I don’t know how to name my topic. “Ancient Greece” is too vague. It is used as a label for different, opposite approaches.
“Revolution in Ancient Greece” doesn’t really fit the title, as we’re dealing not with a radical change in the mode of production. However, this study is for theory of revolution. “Revolution must be a science” are words of Hegel, if we substitute “philosophy” for “revolution”. To make revolution a science, a subject of study, has been the goal of my life. “Ancient Greece” is a part of that study.
So, what has been accomplished and not accomplished, so far?
- I have tried to study all aspects of the society and its knowledge, not limiting oneself to any one thing.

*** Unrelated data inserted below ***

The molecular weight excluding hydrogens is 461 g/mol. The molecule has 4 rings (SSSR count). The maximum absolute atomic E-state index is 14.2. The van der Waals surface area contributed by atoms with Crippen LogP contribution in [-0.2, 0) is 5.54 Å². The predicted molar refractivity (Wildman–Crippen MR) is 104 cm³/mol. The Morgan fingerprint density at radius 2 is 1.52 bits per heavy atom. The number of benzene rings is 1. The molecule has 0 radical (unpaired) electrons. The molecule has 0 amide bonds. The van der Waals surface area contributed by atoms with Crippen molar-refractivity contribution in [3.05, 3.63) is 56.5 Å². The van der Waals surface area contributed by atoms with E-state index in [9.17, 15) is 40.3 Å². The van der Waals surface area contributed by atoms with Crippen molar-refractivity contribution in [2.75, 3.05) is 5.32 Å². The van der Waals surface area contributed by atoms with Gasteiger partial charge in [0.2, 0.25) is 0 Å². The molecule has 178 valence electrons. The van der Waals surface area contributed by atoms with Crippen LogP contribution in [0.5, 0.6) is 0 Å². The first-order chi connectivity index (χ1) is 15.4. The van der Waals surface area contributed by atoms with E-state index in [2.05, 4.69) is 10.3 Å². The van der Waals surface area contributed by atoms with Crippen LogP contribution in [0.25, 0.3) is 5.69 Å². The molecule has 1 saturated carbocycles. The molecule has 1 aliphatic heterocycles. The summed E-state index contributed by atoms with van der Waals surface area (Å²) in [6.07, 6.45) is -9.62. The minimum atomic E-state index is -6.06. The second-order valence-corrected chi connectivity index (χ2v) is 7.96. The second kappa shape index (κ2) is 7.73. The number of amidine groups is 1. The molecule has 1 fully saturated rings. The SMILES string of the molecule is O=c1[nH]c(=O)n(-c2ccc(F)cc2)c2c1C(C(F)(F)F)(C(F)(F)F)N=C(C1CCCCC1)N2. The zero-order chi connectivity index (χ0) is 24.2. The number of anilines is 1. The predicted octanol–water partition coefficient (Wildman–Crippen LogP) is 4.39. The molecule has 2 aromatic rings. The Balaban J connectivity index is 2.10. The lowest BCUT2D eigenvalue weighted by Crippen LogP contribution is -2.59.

- I preserve the method of historical approach, i.e. break up the whole into periods and study them in chronological manner.
- However, notably missing from this study has been the aesthetics, although some material I have obtained from the book on “Greek civilization” by Bonnar, and is present throughout the text, e.g. illustrations of Amazons, when I am discussing sexuality in ancient Greece.
- Another thing missing has been a comparison of 2 or more similar systems of society. This is necessary for understanding the general, which is present in the given type of society. This is what’s present in Plutarch’s “Comparative Lives…” The comparative method is really essential, when it comes to making a science out of revolution.